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An 18k white gold ruby and black jadeite pendant. Sold 17 000 HKD @ www.2973.com

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An 18k oxidized gold black jadeite and diamond ring. Sold 17 000 HKD @ www.2973.com

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An 18k oxidized gold black jadeite and diamond ring. Sold 17 000 HKD @ www.2973.com

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An 18k white gold black jadeite and diamond pendant. Sold 10 000 HKD @ www.2973.com

Black Jadeite. There are in fact two types of so-called black jadeite. One of these comes from Burma, and is really gray rather than black, and the other comes from Guatemala, and is truly black..

Ou Yang and Hansheng (1999: 417-418) comment in regard to Burmese black jade that "currently the term 'black jade' may include different types of pyroxene jades and is potentially confusing for the trade." Since first appearing on the market in Burma in the mid-1990s, this type of jadeite has been used to make various forms of jewelry in Hong Kong and Taiwan, but it has not proven to be very popular. The color of this type of jadeite tends to be grayish-black rather than pure black. Since the color is said to be similar to that of black-skinned chickens, in Hong Kong it is sometimes referred to as "black-skin-chicken jadeite". It is usually found in the vicinity of rivers in the form of boulders and is relatively rare.

Ou Yang and Hansheng (1999: 418-419) describe "black jade" from Burma as being "opaque (fine grained) to translucent (coarser grained) with a vitreous lustre except in a few areas where it tends towards an oily lustre; fresh and well-polished surfaces have a vitreous lustre." Unlike black nephrite, on polished surfaces black jadeite can exhibit star-like flashes in reflected light. Ou Yang and Hansheng (1999: 419) report that its hardness on the Moh's scale is about 7, its specific gravity ranges from 3.325 to 3.333, and its RI is 1.653-1.665. It is inert under both long-wave and shortwave ultraviolet light. In terms of its composition, the authors report (page 419) that it is "essentially monomineralic, consisting of 95% jadeite and about 5% accessory minerals and black pigments."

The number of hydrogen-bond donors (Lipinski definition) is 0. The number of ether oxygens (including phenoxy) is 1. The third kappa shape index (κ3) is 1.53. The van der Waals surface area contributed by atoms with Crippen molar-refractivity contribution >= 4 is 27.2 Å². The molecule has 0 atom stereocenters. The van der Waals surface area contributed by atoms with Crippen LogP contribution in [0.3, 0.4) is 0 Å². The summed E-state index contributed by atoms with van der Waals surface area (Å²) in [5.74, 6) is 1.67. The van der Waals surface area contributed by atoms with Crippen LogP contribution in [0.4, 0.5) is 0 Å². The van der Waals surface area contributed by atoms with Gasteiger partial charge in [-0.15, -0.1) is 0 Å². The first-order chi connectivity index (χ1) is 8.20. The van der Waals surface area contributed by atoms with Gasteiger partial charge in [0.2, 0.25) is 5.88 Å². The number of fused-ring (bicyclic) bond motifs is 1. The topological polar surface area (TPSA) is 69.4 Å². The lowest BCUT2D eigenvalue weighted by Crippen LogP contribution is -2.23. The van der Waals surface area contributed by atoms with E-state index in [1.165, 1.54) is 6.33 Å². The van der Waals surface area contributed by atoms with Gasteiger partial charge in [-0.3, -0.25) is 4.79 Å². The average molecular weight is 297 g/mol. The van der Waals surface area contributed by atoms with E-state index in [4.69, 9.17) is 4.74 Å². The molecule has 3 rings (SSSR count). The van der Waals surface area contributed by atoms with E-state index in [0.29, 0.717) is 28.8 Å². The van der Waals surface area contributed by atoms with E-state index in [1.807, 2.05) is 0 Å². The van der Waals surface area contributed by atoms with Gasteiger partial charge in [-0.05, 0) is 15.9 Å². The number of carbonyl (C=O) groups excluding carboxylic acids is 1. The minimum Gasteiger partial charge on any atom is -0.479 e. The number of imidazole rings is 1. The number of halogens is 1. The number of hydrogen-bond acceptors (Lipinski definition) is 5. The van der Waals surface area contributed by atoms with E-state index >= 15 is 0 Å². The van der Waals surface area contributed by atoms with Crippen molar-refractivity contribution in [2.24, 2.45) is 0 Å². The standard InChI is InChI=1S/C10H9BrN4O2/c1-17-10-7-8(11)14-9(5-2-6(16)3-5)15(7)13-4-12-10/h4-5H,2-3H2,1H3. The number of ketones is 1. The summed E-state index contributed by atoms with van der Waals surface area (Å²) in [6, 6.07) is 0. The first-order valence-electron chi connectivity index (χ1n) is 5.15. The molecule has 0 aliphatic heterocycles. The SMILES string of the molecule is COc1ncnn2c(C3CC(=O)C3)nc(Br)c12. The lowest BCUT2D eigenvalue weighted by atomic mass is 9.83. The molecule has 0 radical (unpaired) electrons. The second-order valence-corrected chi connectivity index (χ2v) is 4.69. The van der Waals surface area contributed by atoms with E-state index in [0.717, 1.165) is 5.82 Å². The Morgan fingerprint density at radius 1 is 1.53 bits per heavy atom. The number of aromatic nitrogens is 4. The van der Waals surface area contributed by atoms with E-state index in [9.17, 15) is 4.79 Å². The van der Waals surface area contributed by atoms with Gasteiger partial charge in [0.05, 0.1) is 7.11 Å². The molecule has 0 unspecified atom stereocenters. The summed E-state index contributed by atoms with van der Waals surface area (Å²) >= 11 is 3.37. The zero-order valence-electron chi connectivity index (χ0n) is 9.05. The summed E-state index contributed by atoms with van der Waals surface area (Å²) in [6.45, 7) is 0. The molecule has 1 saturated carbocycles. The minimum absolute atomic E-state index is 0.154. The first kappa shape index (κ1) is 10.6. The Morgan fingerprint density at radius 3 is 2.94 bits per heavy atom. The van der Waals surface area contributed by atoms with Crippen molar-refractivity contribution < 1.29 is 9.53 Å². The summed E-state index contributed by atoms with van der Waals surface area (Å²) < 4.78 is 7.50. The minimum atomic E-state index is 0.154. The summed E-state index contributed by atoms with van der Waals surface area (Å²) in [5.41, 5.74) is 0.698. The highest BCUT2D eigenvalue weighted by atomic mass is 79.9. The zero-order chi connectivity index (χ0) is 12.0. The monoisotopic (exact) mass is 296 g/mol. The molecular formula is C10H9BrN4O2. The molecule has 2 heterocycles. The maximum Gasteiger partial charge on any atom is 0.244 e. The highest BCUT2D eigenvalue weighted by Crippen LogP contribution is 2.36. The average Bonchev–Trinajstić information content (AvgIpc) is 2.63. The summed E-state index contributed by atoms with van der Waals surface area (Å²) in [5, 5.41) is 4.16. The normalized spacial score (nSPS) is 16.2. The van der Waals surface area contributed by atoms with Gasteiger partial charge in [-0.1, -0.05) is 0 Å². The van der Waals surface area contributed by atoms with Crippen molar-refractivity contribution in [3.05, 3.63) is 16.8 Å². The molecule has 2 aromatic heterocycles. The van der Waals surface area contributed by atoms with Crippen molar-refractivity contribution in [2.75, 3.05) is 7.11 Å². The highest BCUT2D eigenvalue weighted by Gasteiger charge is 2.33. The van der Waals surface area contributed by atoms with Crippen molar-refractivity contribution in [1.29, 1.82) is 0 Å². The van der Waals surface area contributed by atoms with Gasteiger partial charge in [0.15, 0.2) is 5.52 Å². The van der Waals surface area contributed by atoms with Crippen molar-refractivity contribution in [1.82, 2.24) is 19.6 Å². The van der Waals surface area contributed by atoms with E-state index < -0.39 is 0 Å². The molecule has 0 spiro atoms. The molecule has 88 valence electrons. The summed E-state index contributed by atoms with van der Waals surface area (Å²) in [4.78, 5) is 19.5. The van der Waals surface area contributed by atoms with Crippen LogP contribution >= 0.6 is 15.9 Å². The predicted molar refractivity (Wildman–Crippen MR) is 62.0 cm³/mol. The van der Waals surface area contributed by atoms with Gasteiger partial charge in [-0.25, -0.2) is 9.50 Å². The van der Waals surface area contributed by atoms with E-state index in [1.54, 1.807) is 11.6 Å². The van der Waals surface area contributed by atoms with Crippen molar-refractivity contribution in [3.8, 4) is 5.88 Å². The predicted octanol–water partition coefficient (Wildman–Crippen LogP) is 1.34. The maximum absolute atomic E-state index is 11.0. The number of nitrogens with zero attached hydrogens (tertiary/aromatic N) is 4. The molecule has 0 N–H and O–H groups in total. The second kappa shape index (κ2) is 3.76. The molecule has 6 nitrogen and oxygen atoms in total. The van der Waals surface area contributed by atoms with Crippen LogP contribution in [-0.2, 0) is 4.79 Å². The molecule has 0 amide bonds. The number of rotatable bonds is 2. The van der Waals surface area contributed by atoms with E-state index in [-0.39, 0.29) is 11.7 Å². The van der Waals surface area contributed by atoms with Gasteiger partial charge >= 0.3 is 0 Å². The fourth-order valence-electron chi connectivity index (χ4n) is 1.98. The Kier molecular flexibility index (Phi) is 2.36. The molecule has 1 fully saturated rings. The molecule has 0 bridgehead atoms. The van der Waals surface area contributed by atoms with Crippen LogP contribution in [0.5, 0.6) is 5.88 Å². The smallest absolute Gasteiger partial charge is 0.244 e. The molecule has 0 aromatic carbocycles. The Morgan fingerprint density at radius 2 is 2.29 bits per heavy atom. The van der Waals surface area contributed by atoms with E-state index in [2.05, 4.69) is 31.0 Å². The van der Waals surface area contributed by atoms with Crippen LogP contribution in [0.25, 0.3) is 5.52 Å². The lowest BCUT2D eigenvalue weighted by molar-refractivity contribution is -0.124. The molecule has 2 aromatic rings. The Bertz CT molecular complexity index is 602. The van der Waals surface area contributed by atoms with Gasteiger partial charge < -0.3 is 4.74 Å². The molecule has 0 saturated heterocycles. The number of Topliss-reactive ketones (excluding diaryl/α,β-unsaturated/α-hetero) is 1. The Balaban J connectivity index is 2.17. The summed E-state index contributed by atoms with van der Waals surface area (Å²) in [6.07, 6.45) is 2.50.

The jadeite belongs to the jadeite-omphacite-diopside pyroxene series. The color is derived from the presence of black or dark opaque dust-like materials that are associated with minute inclusions that are distributed throughout the stone. The inclusions are comprised of metallic oxides and sulphides, amorphous carbon, organic salts, water, CO2, and various hydrocarbons.

In the case of Guatamalan "black jade", it was used in Prehispanic times to make celts and other artifacts. It is presently being used by lapidaries in Guatemala City and Antigua, Guatemala, to make various types of jewelry. Harlow and Donnelly (1989) describe its petrological features in Guatemala and Garza-Valdés (1993: 113) describes its chemical composition and related properties:

Aegirine-augite (chloromelanite)-rich rocks, or black jade, are metamorphic rocks with a fine-grained-to-cryptocrystalline texture. The color is given by the pyroxene aegirine-augite (chloromelanite) and by taramite, a sodic-calciic amphibole  (NaCaNaMgFe22+.[AlFe3+]2Si6Al2O22[OH]2)... The amphibole is markedly pleochroic in blue, brown, and violet. This rock also contains titanite, albite, analcite, grossular, and white mica.

Harlow (1993: 23) says that black jade in Mesoamerica "resembles basalt" and comments that "it is very durable... it takes a very good polish and shows little grain definition." Anna Miller (2001: 29) quotes Fred Ward about this black jadeite: "Black jadeite from the Moragua Valley area...represents the creamiest, richest, and best black jadeite in the world, far exceeding Burma's darkest, which is gray and can only be sold as charcoal." By Kim Be Howard, A.G. (C.I.G.)

For others black jadeite jewels sold at Bonhams Hong Kong, http://elogedelart.canalblog.com/tag/black%20jadeite